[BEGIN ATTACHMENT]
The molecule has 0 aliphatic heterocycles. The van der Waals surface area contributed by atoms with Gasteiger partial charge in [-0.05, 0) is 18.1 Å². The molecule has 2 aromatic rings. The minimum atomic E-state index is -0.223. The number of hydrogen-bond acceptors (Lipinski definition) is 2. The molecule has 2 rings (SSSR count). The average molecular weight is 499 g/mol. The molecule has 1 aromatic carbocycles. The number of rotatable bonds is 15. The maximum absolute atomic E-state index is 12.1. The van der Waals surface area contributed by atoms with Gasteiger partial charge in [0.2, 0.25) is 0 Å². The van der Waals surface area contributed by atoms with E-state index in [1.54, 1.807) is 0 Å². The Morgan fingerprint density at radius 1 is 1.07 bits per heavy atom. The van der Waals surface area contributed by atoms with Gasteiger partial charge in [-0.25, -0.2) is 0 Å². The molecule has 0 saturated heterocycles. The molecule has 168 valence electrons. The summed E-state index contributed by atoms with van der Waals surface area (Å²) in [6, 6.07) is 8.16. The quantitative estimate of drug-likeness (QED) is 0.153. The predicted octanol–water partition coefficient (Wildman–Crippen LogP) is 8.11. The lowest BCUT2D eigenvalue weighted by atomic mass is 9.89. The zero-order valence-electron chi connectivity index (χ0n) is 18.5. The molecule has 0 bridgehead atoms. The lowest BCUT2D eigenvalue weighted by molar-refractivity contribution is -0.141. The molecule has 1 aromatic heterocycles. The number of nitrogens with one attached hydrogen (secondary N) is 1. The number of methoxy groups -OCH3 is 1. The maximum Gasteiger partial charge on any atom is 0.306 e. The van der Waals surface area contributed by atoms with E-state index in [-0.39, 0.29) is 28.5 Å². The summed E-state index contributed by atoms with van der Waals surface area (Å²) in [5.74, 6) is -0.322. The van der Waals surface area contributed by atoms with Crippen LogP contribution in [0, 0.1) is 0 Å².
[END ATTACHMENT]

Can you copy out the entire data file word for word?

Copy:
The molecule has 0 aliphatic heterocycles. The van der Waals surface area contributed by atoms with Gasteiger partial charge in [-0.05, 0) is 18.1 Å². The molecule has 2 aromatic rings. The minimum atomic E-state index is -0.223. The number of hydrogen-bond acceptors (Lipinski definition) is 2. The molecule has 2 rings (SSSR count). The average molecular weight is 499 g/mol. The molecule has 1 aromatic carbocycles. The number of rotatable bonds is 15. The maximum absolute atomic E-state index is 12.1. The van der Waals surface area contributed by atoms with Gasteiger partial charge in [0.2, 0.25) is 0 Å². The van der Waals surface area contributed by atoms with E-state index in [1.54, 1.807) is 0 Å². The Morgan fingerprint density at radius 1 is 1.07 bits per heavy atom. The van der Waals surface area contributed by atoms with Gasteiger partial charge in [-0.25, -0.2) is 0 Å². The molecule has 0 saturated heterocycles. The molecule has 168 valence electrons. The summed E-state index contributed by atoms with van der Waals surface area (Å²) in [6, 6.07) is 8.16. The quantitative estimate of drug-likeness (QED) is 0.153. The predicted octanol–water partition coefficient (Wildman–Crippen LogP) is 8.11. The lowest BCUT2D eigenvalue weighted by atomic mass is 9.89. The zero-order valence-electron chi connectivity index (χ0n) is 18.5. The molecule has 0 bridgehead atoms. The lowest BCUT2D eigenvalue weighted by molar-refractivity contribution is -0.141. The molecule has 1 aromatic heterocycles. The number of nitrogens with one attached hydrogen (secondary N) is 1. The number of methoxy groups -OCH3 is 1. The maximum Gasteiger partial charge on any atom is 0.306 e. The van der Waals surface area contributed by atoms with E-state index in [-0.39, 0.29) is 28.5 Å². The summed E-state index contributed by atoms with van der Waals surface area (Å²) in [5.74, 6) is -0.322. The van der Waals surface area contributed by atoms with Crippen LogP contribution in [0, 0.1) is 0 Å².